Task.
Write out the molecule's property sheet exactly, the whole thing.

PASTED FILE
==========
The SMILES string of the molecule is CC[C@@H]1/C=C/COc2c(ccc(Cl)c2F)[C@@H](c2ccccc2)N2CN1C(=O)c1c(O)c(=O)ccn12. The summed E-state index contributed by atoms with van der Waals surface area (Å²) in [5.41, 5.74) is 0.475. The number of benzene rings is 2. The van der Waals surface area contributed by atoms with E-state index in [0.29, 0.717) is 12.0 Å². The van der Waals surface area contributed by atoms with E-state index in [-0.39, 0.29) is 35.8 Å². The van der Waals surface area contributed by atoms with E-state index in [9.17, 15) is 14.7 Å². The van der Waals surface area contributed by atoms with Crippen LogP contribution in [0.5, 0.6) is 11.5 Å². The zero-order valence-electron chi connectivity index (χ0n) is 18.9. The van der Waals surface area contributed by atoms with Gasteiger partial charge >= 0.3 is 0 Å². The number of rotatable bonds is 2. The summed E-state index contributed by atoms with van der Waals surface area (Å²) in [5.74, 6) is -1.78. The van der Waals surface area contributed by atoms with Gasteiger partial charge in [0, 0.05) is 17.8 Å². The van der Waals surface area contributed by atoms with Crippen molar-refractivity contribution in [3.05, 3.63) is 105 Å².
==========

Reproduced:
The SMILES string of the molecule is CC[C@@H]1/C=C/COc2c(ccc(Cl)c2F)[C@@H](c2ccccc2)N2CN1C(=O)c1c(O)c(=O)ccn12. The summed E-state index contributed by atoms with van der Waals surface area (Å²) in [5.41, 5.74) is 0.475. The number of benzene rings is 2. The van der Waals surface area contributed by atoms with E-state index in [0.29, 0.717) is 12.0 Å². The van der Waals surface area contributed by atoms with E-state index in [-0.39, 0.29) is 35.8 Å². The van der Waals surface area contributed by atoms with E-state index in [9.17, 15) is 14.7 Å². The van der Waals surface area contributed by atoms with Crippen LogP contribution in [0.5, 0.6) is 11.5 Å². The zero-order valence-electron chi connectivity index (χ0n) is 18.9. The van der Waals surface area contributed by atoms with Gasteiger partial charge >= 0.3 is 0 Å². The number of rotatable bonds is 2. The summed E-state index contributed by atoms with van der Waals surface area (Å²) in [5.74, 6) is -1.78. The van der Waals surface area contributed by atoms with Gasteiger partial charge in [0, 0.05) is 17.8 Å². The van der Waals surface area contributed by atoms with Crippen molar-refractivity contribution in [3.05, 3.63) is 105 Å².